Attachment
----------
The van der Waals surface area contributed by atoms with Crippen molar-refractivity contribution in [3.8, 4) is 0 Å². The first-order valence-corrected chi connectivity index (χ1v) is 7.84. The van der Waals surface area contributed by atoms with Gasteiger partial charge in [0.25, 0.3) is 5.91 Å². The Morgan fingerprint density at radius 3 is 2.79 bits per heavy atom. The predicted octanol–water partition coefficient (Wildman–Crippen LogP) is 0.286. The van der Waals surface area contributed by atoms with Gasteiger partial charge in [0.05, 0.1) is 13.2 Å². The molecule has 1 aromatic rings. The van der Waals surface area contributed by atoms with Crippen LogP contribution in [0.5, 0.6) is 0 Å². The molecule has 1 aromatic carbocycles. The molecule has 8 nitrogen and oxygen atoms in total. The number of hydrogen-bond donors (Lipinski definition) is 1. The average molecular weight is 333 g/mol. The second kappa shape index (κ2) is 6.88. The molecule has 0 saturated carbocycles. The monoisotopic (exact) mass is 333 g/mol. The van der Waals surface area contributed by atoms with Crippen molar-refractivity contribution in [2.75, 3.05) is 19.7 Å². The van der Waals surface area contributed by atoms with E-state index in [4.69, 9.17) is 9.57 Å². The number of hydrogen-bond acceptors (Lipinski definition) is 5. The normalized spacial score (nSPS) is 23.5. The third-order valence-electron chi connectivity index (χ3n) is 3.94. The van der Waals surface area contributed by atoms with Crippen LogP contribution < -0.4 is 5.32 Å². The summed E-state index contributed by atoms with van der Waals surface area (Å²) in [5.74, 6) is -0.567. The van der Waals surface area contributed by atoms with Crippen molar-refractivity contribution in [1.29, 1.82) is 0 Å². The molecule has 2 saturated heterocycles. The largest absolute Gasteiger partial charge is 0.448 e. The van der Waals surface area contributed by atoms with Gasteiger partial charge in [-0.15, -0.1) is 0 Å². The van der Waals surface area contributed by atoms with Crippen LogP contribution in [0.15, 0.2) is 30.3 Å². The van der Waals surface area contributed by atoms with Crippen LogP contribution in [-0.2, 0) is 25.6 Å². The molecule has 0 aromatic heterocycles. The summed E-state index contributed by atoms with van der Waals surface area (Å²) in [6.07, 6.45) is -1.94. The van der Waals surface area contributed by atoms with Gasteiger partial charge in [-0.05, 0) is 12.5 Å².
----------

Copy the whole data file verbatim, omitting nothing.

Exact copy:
The van der Waals surface area contributed by atoms with Crippen molar-refractivity contribution in [3.8, 4) is 0 Å². The first-order valence-corrected chi connectivity index (χ1v) is 7.84. The van der Waals surface area contributed by atoms with Gasteiger partial charge in [0.25, 0.3) is 5.91 Å². The Morgan fingerprint density at radius 3 is 2.79 bits per heavy atom. The predicted octanol–water partition coefficient (Wildman–Crippen LogP) is 0.286. The van der Waals surface area contributed by atoms with Gasteiger partial charge in [0.05, 0.1) is 13.2 Å². The molecule has 1 aromatic rings. The van der Waals surface area contributed by atoms with Crippen LogP contribution in [0.5, 0.6) is 0 Å². The molecule has 1 aromatic carbocycles. The molecule has 8 nitrogen and oxygen atoms in total. The number of hydrogen-bond donors (Lipinski definition) is 1. The average molecular weight is 333 g/mol. The second kappa shape index (κ2) is 6.88. The molecule has 0 saturated carbocycles. The monoisotopic (exact) mass is 333 g/mol. The van der Waals surface area contributed by atoms with Crippen molar-refractivity contribution in [2.75, 3.05) is 19.7 Å². The van der Waals surface area contributed by atoms with E-state index in [4.69, 9.17) is 9.57 Å². The number of hydrogen-bond acceptors (Lipinski definition) is 5. The normalized spacial score (nSPS) is 23.5. The third-order valence-electron chi connectivity index (χ3n) is 3.94. The van der Waals surface area contributed by atoms with Crippen LogP contribution < -0.4 is 5.32 Å². The summed E-state index contributed by atoms with van der Waals surface area (Å²) in [5.74, 6) is -0.567. The van der Waals surface area contributed by atoms with Crippen molar-refractivity contribution in [1.29, 1.82) is 0 Å². The molecule has 2 saturated heterocycles. The largest absolute Gasteiger partial charge is 0.448 e. The van der Waals surface area contributed by atoms with Gasteiger partial charge in [-0.15, -0.1) is 0 Å². The van der Waals surface area contributed by atoms with Crippen LogP contribution in [0.15, 0.2) is 30.3 Å². The van der Waals surface area contributed by atoms with Crippen LogP contribution in [-0.2, 0) is 25.6 Å². The molecule has 0 aromatic heterocycles. The summed E-state index contributed by atoms with van der Waals surface area (Å²) in [6.07, 6.45) is -1.94. The van der Waals surface area contributed by atoms with Gasteiger partial charge in [-0.05, 0) is 12.5 Å².